The Kardashian is a unit I proposed a few classes back as a measure of attention. Conceptually, the Kardashian is the amount of global attention Kim Kardashian commands across all media over the space of a day. In an ideal, frictionless universe, we’d determine a Kardashian by measuring the percentage of all broadcast media, conversations and thoughts dedicated to Kim Kardashian. In practical terms, we can approximate a Kardashian by using a tool like Google Insights for Search – compare a given search term to Kim Kardashian and you can discover how small a fraction of a Kardashian any given issue or cause merits.
(I choose the Kardashian as a unit both because I like the mitteleuropean feel of the term – like the Ohm or the Roentgen – and because Kardashian is an exemplar of attention disconnected from merit, talent or reason. The Kardashian mentions how much attention is paid, not how much attention is deserved, so naming the unit after someone who is famous for being famous seems appropriate. Should the unit be adopted, I would hope that future scholars will calculate Kardashians using whatever public figure is appropriate at the time for being inappropriately famous.)
"We believed a big part of the answer lay in coverage of the Arab Spring on Aljazeera.com and by the Egyptian people’s own stories on YouTube and Twitter," Owen adds.
(Poster by Matt Jones on my office wall)
After 7.5 years at Al Jazeera, I’ve decided to move on to explore further opportunities. Having worked at the intersection of media, technology and entrepreneurship, I’m interested in exploiting the structural changes in the media industry to build solutions at internet scale.
My time at Al Jazeera has been nothing short of epic. Together with many co-conspirators, we’ve accomplished much. As the Head of Online at Al Jazeera English for the past three years I’ve led the team that produced the award winning coverage of the Arab revolutions in 2011. Prior to that I founded the New Media group at Al Jazeera, which built some of the most innovative products in the space.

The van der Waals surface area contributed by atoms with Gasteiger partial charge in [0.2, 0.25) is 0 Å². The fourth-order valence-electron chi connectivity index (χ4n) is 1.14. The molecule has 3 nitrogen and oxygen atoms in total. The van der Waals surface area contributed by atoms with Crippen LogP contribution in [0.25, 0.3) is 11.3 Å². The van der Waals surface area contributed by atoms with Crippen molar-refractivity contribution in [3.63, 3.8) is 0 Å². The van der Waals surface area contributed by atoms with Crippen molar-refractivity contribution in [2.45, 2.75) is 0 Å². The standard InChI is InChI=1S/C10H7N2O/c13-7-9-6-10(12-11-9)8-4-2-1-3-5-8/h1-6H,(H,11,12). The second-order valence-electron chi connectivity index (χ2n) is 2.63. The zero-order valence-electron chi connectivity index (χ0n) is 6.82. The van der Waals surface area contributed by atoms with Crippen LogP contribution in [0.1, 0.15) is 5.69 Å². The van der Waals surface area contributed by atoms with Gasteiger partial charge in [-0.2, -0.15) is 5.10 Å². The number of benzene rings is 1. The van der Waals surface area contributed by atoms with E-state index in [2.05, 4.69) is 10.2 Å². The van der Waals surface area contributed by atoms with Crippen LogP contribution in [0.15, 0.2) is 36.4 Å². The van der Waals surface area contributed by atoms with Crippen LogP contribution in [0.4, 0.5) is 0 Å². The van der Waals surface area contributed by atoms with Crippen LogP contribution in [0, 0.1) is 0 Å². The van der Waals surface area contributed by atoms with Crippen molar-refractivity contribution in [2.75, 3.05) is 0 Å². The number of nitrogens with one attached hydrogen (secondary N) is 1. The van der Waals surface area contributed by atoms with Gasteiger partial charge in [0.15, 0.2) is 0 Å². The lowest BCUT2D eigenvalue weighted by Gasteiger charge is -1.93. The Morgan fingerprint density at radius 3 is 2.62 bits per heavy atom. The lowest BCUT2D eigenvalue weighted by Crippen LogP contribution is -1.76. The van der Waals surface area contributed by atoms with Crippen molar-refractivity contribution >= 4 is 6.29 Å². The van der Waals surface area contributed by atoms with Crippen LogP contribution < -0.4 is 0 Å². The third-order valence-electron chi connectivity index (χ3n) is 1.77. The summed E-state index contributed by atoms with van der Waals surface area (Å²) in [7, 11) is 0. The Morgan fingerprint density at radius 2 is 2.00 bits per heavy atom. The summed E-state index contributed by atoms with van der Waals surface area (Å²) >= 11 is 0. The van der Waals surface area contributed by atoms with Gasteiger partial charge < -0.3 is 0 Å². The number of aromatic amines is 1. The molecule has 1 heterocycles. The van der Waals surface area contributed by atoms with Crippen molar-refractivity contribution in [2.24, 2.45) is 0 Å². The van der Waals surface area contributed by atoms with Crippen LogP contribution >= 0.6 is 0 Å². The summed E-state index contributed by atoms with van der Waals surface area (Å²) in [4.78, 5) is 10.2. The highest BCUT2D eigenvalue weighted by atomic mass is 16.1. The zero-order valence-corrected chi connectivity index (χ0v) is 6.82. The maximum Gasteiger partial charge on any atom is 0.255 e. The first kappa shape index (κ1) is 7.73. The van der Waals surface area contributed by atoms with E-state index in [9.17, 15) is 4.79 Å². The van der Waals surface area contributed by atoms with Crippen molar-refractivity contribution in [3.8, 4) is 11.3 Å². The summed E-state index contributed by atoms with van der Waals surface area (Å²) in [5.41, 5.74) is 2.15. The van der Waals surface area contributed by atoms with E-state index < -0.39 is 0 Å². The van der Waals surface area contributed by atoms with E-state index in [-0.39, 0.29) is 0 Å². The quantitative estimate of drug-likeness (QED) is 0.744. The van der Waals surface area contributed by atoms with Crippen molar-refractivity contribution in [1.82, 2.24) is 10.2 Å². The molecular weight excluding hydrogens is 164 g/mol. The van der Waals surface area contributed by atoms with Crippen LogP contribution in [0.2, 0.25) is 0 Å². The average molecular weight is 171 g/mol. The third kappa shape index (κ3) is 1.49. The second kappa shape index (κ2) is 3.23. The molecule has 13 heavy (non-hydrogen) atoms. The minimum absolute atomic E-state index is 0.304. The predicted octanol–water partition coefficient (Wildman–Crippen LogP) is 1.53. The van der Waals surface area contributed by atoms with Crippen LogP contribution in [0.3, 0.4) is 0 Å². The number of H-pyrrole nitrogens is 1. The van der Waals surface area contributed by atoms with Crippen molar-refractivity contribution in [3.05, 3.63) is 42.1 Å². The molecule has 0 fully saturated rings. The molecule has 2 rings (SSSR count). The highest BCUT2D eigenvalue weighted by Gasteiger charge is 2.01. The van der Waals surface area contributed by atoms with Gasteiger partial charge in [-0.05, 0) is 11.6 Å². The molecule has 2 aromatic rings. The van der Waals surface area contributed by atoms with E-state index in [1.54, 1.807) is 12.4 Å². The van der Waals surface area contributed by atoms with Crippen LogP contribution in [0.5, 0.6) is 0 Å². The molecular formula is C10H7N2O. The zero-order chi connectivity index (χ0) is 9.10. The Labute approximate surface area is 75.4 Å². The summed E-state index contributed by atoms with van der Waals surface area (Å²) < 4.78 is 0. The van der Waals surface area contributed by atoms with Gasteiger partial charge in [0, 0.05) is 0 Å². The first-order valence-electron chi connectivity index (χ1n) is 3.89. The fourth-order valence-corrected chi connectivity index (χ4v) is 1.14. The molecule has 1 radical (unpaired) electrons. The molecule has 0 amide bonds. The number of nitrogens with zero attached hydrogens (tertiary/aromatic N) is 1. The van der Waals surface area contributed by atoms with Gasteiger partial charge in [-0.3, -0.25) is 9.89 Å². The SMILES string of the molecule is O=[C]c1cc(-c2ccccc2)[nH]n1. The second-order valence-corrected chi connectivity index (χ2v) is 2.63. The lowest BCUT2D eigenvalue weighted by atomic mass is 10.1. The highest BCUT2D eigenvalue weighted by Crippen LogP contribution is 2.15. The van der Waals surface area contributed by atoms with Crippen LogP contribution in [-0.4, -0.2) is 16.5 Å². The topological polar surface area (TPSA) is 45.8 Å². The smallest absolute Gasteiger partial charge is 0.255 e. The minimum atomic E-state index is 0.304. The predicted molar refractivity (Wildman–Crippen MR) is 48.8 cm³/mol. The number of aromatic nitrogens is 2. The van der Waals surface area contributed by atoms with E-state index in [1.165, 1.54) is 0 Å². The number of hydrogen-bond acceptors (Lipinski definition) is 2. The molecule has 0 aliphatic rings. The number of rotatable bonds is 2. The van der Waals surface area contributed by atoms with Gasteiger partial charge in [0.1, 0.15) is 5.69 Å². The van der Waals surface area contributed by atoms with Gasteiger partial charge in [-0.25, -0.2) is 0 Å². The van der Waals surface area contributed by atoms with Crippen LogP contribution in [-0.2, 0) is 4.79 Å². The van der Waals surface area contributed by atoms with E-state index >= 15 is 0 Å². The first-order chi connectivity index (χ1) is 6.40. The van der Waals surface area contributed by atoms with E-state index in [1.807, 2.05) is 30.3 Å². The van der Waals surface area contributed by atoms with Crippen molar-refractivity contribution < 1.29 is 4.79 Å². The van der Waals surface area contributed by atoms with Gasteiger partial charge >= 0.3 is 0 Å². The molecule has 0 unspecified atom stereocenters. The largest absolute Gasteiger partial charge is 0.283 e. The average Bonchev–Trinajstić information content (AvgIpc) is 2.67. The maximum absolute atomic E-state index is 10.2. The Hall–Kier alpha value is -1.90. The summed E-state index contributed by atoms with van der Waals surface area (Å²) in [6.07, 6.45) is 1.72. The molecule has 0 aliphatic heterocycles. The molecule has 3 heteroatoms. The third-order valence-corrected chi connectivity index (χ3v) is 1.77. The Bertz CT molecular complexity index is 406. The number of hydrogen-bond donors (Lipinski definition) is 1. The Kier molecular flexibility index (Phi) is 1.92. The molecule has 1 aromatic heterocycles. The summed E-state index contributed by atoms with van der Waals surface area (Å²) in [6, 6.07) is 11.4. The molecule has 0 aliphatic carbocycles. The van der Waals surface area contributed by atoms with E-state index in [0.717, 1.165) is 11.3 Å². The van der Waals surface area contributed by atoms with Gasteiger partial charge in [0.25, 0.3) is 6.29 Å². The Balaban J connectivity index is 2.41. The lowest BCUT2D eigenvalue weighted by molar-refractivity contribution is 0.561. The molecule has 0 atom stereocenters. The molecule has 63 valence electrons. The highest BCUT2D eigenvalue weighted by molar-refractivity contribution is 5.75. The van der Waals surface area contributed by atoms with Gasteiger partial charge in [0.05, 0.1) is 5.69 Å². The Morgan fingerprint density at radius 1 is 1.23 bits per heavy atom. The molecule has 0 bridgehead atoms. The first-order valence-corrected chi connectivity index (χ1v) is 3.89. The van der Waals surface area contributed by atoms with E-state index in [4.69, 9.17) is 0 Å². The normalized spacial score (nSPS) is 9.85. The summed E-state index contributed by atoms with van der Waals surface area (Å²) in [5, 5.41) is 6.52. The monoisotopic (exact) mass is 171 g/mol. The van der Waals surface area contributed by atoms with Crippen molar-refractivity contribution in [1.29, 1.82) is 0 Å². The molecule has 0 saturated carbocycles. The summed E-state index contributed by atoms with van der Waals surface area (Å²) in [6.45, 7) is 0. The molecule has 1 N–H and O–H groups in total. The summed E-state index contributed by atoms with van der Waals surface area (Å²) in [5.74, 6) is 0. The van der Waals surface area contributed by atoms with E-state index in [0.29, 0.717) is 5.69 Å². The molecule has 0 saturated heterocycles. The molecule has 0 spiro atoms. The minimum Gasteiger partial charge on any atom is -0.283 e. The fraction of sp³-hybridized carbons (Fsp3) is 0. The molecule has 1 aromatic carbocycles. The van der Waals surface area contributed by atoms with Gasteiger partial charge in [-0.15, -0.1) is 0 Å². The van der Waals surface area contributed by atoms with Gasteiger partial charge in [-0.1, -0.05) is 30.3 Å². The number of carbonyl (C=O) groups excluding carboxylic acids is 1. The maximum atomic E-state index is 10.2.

Arriving in Doha in 2004 I started banging on doors talking about how blogging and online video was going to change the way we do journalism. I had the naivety of someone who had not worked in the media industry but the determination of someone who had been building stuff online for over a decade.
It was out of this that Al Jazeera’s New Media group was born. I recruited and led a scrappy group of geeks who started building and playing with tools and techniques that are now commonplace in the industry. We were contrarian in our outlook – while other media companies were suing YouTube, we were uploading everything. We built mobile reporting toolkits for our journalists years before the iPhone was released. We instinctively started using Facebook and Twitter as a means to connect and converse with our audience. And we became the first broadcaster to launch a Creative Commons repository using the most permissive license.
It is hard to think of a more exciting job in the media industry than leading a New Media group that was free to build, deploy and iterate constantly. I was offered just such a position in 2009 when I was asked to run online for Al Jazeera English. We were a young channel that was producing exceptional journalism but did not have the quantity of viewership to match the quality of our product.
I took over a website with a remarkable group of journalists and editors. Since 2009 my team has constantly impressed me with their dedication and commitment to our audience, always putting them at the heart of what we do.
It would not be an overstatement to say that since then, we have moved from a fledgling news website to a major online player. The Online News Association recognized us for General Excellence in Online Journalism for a Large News website and judged that we provided the best breaking news coverage of 2011.
Our audience during the last year grew at a ridiculous rate. Through this time we’ve built up a sizable audience in America, with at least 40% of our traffic US based. According to my friends at Chartbeat, for a point in time during the Egyptian revolution we were the most important news website in the world.
Over the last three years we’ve dramatically increased the number of online journalists we deploy into the field, built a new opinion section that featured world-class analysis and comment, introduced open source technology, pioneered new forms of micro-journalism through always-on liveblogs and brought social media into the heart of our journalism. Most importantly, we covered the stories that mattered.
I cannot think of a more exciting place to have spent the last seven years. We operated with the swagger of a startup and built something that millions of people have come to rely on.
Now its time for me to move on to build the next big thing. Follow me on Twitter and you’ll be the first to know the details.